While the Mars-500 living unit looked like your grandmother’s basement (ugh, the wood panels!) it was actually a pretty robust simulation. By design, the capsule was set up to simulate all the aspects of the actual mission, which included having landing module and an indoor mockup of the Martian surface—complete with dirt and rocks.

Not only that, but like in a real mission, the crew had over a hundred experiments they had to carry out, ranging from microbial investigations (ew, biofilm*) to eating all the food in order to craft a better dietary regimen for astronauts. The experiments were issued by the various space industries, and despite my lethargic depiction, kept the crew pretty busy throughout the mission.

Despite this being an isolation experiment, the Mars-500 crew did have some communication with the outside world. Just like on an actual trip, they were able to send and receive data packets to and from Earth—with a distance-appropriate delay, of course. While this made email possible, internet was off the table. I recently spent a relatively short (minuscule, really) period of time without internet or phone communication for StripSearch, and let me tell you, you quickly realize how much the internet is a pervasive part of our lives. Our friend Diego, proving himself quite resourceful as an engineer, found a workaround to this problem:

In the mission we had no internet by design. They wanted to test how we could cope with that, but we had these data packages where we could put messages for family and mission control. At some point I really missed that, so I decided to spend some time programming software that would run on a computer on the ground, and would download a list of URLs that I sent through the data package system, and get them in the incoming packages 1 or 2 days later. Even though it was as bad as navigating the internet, clicking on a link and getting it 2 days later, it was the coolest thing I did in my life, although it can only be appreciated if you are in those conditions I guess (and if you are a geek, surely).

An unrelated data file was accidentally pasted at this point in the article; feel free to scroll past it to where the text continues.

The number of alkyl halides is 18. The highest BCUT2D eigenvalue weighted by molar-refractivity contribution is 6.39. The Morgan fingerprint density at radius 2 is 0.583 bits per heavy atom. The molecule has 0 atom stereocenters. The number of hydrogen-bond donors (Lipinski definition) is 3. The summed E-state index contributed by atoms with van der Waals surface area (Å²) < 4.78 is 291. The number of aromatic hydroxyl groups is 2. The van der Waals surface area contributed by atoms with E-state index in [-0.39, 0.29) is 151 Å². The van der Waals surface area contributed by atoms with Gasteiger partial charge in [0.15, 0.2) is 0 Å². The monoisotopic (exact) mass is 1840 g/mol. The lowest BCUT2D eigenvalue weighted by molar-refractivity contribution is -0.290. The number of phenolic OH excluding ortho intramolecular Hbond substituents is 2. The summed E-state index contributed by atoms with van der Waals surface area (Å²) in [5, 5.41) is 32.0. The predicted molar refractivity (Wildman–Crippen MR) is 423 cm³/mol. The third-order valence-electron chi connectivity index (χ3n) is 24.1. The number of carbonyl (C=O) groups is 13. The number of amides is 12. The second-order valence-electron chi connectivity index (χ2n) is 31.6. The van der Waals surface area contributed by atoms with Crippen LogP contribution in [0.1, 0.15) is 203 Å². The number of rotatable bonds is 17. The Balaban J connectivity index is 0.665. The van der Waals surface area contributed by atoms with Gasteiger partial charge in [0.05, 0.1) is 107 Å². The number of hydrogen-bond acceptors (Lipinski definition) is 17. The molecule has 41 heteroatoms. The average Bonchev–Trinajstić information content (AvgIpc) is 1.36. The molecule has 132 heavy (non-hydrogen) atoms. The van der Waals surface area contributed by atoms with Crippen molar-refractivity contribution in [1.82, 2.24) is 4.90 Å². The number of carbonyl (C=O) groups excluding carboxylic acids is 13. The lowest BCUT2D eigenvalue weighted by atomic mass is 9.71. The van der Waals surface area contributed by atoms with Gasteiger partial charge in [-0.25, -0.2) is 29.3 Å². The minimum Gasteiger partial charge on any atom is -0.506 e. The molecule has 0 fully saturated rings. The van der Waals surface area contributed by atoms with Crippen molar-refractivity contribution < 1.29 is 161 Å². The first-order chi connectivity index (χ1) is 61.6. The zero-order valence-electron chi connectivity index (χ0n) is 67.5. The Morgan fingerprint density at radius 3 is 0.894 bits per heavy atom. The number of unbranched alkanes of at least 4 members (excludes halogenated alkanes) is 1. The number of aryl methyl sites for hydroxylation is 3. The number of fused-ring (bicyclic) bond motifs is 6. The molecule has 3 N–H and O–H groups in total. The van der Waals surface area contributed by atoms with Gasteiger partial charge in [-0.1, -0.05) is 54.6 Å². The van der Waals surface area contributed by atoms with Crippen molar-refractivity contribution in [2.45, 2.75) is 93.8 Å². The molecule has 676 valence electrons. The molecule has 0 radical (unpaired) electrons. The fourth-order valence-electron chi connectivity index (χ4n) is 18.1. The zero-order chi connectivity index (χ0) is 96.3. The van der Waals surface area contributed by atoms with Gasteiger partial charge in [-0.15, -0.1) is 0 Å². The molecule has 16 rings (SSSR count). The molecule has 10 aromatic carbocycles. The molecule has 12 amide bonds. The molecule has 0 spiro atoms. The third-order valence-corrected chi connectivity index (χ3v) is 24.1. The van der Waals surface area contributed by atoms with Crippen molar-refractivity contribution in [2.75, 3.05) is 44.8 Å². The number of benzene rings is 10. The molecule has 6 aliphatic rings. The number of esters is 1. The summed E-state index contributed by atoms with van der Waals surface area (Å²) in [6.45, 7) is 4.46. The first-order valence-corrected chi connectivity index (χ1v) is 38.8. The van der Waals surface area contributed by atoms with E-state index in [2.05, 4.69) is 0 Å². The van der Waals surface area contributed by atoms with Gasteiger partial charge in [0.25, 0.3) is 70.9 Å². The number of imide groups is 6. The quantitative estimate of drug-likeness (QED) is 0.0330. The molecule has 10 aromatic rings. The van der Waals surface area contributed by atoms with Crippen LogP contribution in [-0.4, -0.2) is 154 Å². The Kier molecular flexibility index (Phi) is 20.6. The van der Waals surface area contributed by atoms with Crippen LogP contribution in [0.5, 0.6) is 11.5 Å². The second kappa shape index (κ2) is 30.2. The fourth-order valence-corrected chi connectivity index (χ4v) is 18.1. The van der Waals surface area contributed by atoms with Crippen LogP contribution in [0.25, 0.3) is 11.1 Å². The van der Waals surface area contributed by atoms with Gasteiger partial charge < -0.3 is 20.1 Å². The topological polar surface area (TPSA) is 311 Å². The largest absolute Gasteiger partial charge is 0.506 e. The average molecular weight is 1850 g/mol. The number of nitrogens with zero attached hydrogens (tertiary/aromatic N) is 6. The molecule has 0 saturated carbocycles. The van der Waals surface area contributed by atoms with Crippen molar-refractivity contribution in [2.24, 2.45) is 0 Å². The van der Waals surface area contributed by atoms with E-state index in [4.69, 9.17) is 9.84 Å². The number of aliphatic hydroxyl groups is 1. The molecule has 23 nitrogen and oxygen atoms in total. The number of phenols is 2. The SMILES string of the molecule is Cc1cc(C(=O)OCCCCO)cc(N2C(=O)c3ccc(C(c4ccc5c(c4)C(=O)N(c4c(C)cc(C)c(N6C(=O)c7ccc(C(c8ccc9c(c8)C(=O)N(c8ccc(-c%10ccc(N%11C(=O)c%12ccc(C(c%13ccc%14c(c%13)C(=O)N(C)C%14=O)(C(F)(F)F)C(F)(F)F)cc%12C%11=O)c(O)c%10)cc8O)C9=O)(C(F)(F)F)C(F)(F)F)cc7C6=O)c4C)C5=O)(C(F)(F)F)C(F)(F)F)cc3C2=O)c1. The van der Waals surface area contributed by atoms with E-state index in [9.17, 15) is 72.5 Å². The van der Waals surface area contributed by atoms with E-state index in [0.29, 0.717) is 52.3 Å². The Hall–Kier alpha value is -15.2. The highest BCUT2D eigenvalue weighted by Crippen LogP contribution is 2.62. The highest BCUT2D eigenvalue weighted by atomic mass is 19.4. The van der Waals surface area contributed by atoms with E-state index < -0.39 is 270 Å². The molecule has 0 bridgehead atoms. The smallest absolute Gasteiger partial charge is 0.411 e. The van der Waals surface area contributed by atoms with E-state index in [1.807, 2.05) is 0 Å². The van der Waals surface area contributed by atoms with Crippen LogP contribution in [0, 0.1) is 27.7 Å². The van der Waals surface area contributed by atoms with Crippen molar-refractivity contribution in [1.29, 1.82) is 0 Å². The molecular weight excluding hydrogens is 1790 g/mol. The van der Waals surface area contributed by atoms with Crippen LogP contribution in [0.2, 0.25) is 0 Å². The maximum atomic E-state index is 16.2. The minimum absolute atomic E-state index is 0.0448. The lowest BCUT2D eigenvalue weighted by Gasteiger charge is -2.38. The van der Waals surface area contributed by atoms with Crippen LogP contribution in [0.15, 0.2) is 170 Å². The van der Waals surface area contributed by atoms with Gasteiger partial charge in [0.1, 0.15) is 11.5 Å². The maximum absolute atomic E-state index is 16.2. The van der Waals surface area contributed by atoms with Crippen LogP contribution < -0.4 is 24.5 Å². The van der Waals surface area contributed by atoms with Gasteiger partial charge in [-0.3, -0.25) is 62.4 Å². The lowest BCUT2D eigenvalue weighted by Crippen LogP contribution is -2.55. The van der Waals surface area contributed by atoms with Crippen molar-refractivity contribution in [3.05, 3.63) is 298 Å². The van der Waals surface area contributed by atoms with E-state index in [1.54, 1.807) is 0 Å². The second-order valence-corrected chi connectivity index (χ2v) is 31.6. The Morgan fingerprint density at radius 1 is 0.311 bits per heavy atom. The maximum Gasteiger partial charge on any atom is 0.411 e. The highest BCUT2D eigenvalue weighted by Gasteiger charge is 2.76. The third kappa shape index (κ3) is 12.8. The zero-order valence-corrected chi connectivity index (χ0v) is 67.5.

Diego also gave the crew their only window into the outside world. Using the module’s planetarium software, Diego was able to program a realtime simulation of the Mars-500 journey. As the crew got closer to their destination, they could watch the red planet get closer and closer. Between that and the internet, I’m going to take a wild guess and say Diego was one of the more popular members of the crew. You can read about his window to Mars in the diary he kept about the journey.


*A biofilm is formed when microbes adhere to one another on a surface en masse. It’s just like it sounds: slime. A sealed spacecraft can quickly become a giant incubator for all sorts of microbes, and the proliferation of biofilms can cause lots of problems for the crew in terms of an increased risk of infections and damage to sensitive equipment. Thus, scientists have now been studying how microgravity affects their growth, as well as devising new anti-microbial agents to stop them from forming. I’ll try to do a whole comic on biofilms sometime in the near future.